“If you sign a treaty that calls for international arbitration around maritime issues, the fact that you’re bigger than the Philippines or Vietnam or other countries … is not a reason for you to go around and flex your muscles,” Obama said, according to Reuters. “You’ve got to abide by international law.”
US President Barack Obama warned Beijing Thursday it could not ignore a tribunal’s ruling rejecting its sweeping claims to the South China Sea, driving tensions higher in a territorial row that threatens regional security.
The dispute has raised fears of military confrontation between the world’s superpowers, with China determined to cement control of the strategically vital waters despite a July verdict that its claims have no legal basis.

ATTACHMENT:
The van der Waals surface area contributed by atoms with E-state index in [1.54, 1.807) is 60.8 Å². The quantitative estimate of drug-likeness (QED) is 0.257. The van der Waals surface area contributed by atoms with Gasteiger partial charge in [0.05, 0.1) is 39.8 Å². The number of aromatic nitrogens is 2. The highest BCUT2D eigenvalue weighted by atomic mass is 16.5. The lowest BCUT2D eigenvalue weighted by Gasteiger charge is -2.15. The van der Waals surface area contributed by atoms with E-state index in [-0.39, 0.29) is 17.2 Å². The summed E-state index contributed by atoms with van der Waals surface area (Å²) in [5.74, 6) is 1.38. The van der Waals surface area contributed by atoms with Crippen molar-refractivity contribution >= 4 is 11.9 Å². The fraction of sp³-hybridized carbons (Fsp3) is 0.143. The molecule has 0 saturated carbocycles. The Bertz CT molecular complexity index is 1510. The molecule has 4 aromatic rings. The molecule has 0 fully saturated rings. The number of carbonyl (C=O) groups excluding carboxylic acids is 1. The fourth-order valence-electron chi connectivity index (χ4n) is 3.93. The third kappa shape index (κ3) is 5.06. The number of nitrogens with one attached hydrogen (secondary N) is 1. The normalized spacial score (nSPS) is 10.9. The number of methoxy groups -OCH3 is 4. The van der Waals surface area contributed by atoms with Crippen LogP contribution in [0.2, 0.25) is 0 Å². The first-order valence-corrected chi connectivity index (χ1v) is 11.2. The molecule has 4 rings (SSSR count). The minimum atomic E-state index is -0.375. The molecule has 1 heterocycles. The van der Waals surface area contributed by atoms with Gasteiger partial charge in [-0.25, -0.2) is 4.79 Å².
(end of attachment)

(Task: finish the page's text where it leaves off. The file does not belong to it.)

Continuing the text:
“The landmark arbitration ruling in July, which is binding, helped to clarify maritime rights in the region,” Obama told Southeast Asian leaders at a summit in Laos.
The verdict by an international tribunal in The Hague said China’s claims to most of the waters — through which $5 trillion in global shipping trade passes annually — had no legal basis.
It also said that a massive burst of artificial island-building activity undertaken by China in recent years in a bid to bolster its claims was illegal.
China angrily vowed to ignore the ruling, describing it as “waste paper”, even though it had legal force through the United Nations Convention on the Law of the Sea.
Obama’s emphasis on the ruling being legally “binding” attracted an immediate reaction from China, which has argued the United States has no role to play in the dispute.
Other claimants in the sea are the Philippines, Vietnam, Malaysia and Brunei — all part of the 10-member Association of Southeast Asian Nations (ASEAN) bloc meeting in Laos — plus Taiwan.